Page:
No Change in Overall Rate of Alcohol, Drug Use Among Adolescents During Pandemic

A New Release article published by NIDA addresses changes in substance use among young adolescents, ages 10-14, throughout the pandemic. The survey, funded by NIDA, was conducted between September 2019 to August 2020. The article delves deeper into trends in adolescent’s use of specific substances by referencing findings from a study published in the Journal of Adolescent Health. Nonetheless, the research conducted yields surprising results among youth in the United States.

To read the full article, click here.

How Trauma-Informed Care Is Transforming Addiction Treatment

Psychology Today’s article defines and explores the impact trauma-informed care (TIC) has on addiction medicine. Adverse childhood experiences and traumatic life experiences are related to risks of developing substance use disorders, mental health disorders, and physical health conditions. The article engages readers to explore TIC as a necessary aspect in understanding the complexity of patient treatment in addiction medicine.

To read the full article, click here.

Review Explores Risk for Early-Onset Stroke, Parkinson Disease With Methamphetamine Use

The Psychiatry Advisor article focuses on a review published in Experimental Neurology, which addresses risks for early-onset stroke and Parkinson Disease following methamphetamine use in early adulthood. The article focuses on study aspects encompassing the neurological damages of dopaminergic neurons and the effects of structural damages in the brain.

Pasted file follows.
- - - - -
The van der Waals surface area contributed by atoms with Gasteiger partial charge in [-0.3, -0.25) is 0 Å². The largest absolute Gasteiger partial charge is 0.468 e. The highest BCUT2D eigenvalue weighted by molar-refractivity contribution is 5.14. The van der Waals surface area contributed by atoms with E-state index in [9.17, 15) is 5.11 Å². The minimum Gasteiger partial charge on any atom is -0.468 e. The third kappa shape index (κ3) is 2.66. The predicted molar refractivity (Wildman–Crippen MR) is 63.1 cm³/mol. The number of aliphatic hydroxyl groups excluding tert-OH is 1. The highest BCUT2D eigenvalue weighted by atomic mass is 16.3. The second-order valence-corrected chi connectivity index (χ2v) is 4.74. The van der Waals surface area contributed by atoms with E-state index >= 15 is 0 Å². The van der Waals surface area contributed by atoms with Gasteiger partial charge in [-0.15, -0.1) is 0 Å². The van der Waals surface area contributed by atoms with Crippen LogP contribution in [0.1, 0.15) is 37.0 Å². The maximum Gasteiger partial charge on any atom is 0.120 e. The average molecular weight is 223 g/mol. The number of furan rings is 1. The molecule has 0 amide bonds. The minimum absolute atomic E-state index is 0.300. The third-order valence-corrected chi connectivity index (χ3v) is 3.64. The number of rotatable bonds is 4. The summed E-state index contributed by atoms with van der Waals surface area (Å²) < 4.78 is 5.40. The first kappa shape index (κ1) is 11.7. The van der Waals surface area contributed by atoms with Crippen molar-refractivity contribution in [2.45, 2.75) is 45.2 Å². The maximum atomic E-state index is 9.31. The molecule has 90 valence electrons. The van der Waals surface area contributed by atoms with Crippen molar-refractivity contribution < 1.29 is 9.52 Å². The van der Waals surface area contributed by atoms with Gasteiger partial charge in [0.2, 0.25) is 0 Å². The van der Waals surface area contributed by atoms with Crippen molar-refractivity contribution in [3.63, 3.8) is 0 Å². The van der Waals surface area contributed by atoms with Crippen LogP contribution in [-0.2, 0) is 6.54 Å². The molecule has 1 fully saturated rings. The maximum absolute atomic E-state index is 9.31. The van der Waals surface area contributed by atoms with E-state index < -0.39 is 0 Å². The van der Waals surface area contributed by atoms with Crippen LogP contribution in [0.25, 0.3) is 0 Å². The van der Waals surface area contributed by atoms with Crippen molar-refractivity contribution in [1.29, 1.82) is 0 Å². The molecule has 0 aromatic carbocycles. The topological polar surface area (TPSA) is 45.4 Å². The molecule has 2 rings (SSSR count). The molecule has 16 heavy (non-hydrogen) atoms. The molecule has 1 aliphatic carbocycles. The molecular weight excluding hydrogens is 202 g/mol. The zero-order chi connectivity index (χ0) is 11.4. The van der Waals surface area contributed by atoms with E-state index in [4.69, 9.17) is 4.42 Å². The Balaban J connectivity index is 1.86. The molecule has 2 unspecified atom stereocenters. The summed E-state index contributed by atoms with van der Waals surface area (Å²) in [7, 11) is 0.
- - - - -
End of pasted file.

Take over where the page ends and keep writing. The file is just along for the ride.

To read the full Psychiatry Advisor article, click here.

To read Experimental Neurology narrative review, click here.

A measure of pleasure

Maureen Searcy’s article, published by UChicago Magazine, investigates psychologist Andrea King’s work to understand the diverging trajectories of drinking habits. The article explores King’s Chicago Social Drinking Project, a study that has been conducted for almost two decades to follow 190 light, moderate and heavy drinkers, all of whom were in their 20’s when the study was initiated. The study’s continuous findings, many of which are represented in the article, present data reflecting “how a person’s response to alcohol relates to current and future alcohol use disorder.”

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U.S. clinics slower to provide opioid treatment than Canadian clinics

Yale News addresses a study published by Yale and led by Paul Joudrey, assistant professor of internal medicine at the Yale School of Medicine. The study’s findings are an assessment of how and why Canada’s approaches to methadone treatment during COVID-19 have had significantly different consequences than US approaches. The article breaks down a contrast in regulations and systems that make barriers to treatment an obvious issue for individuals with OUD in the United States. Such barriers have exacerbated throughout the COVID-19 pandemic. Both the Yale News article and the published study can be accessed below:

To read the full Yale News article, click here.

To read Yale’s study via JAMA Network, “Methadone Access for Opioid Use Disorder During the COVID-19 Pandemic Within the United States and Canada,” click here.

Win for Overdose Prevention, Rhode Island Approves Harm Reduction Centers